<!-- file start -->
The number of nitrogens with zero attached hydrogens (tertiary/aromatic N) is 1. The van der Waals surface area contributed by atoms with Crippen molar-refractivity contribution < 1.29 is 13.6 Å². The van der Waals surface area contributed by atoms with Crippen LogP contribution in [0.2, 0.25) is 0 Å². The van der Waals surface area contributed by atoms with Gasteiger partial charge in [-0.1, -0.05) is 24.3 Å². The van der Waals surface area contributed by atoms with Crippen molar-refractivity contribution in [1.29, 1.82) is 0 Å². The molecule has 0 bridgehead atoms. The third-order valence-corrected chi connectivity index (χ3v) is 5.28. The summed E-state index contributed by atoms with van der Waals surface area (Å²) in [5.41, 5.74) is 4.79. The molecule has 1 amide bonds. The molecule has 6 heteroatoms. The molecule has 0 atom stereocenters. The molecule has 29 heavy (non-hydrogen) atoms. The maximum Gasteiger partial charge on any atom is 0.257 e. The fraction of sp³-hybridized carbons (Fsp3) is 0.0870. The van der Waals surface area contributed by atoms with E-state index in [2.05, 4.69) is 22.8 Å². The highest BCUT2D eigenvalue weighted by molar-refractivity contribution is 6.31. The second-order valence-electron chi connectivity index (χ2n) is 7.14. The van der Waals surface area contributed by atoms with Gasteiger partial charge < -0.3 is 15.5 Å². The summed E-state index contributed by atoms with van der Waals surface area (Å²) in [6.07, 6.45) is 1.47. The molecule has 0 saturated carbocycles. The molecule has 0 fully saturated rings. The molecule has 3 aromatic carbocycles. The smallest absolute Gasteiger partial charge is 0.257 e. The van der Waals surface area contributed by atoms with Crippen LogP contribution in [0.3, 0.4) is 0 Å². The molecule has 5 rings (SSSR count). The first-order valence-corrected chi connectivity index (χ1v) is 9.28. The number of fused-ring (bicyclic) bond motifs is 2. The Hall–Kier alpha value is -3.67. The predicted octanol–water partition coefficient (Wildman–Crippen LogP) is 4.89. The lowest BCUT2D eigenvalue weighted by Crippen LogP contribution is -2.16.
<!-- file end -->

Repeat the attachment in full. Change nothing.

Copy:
The number of nitrogens with zero attached hydrogens (tertiary/aromatic N) is 1. The van der Waals surface area contributed by atoms with Crippen molar-refractivity contribution < 1.29 is 13.6 Å². The van der Waals surface area contributed by atoms with Crippen LogP contribution in [0.2, 0.25) is 0 Å². The van der Waals surface area contributed by atoms with Gasteiger partial charge in [-0.1, -0.05) is 24.3 Å². The van der Waals surface area contributed by atoms with Crippen molar-refractivity contribution in [1.29, 1.82) is 0 Å². The molecule has 0 bridgehead atoms. The third-order valence-corrected chi connectivity index (χ3v) is 5.28. The summed E-state index contributed by atoms with van der Waals surface area (Å²) in [5.41, 5.74) is 4.79. The molecule has 1 amide bonds. The molecule has 6 heteroatoms. The molecule has 0 atom stereocenters. The molecule has 29 heavy (non-hydrogen) atoms. The maximum Gasteiger partial charge on any atom is 0.257 e. The fraction of sp³-hybridized carbons (Fsp3) is 0.0870. The van der Waals surface area contributed by atoms with E-state index in [2.05, 4.69) is 22.8 Å². The highest BCUT2D eigenvalue weighted by molar-refractivity contribution is 6.31. The second-order valence-electron chi connectivity index (χ2n) is 7.14. The van der Waals surface area contributed by atoms with Gasteiger partial charge < -0.3 is 15.5 Å². The summed E-state index contributed by atoms with van der Waals surface area (Å²) in [6.07, 6.45) is 1.47. The molecule has 0 saturated carbocycles. The molecule has 0 fully saturated rings. The molecule has 3 aromatic carbocycles. The smallest absolute Gasteiger partial charge is 0.257 e. The van der Waals surface area contributed by atoms with Crippen LogP contribution in [0.3, 0.4) is 0 Å². The molecule has 5 rings (SSSR count). The first-order valence-corrected chi connectivity index (χ1v) is 9.28. The number of fused-ring (bicyclic) bond motifs is 2. The Hall–Kier alpha value is -3.67. The predicted octanol–water partition coefficient (Wildman–Crippen LogP) is 4.89. The lowest BCUT2D eigenvalue weighted by Crippen LogP contribution is -2.16.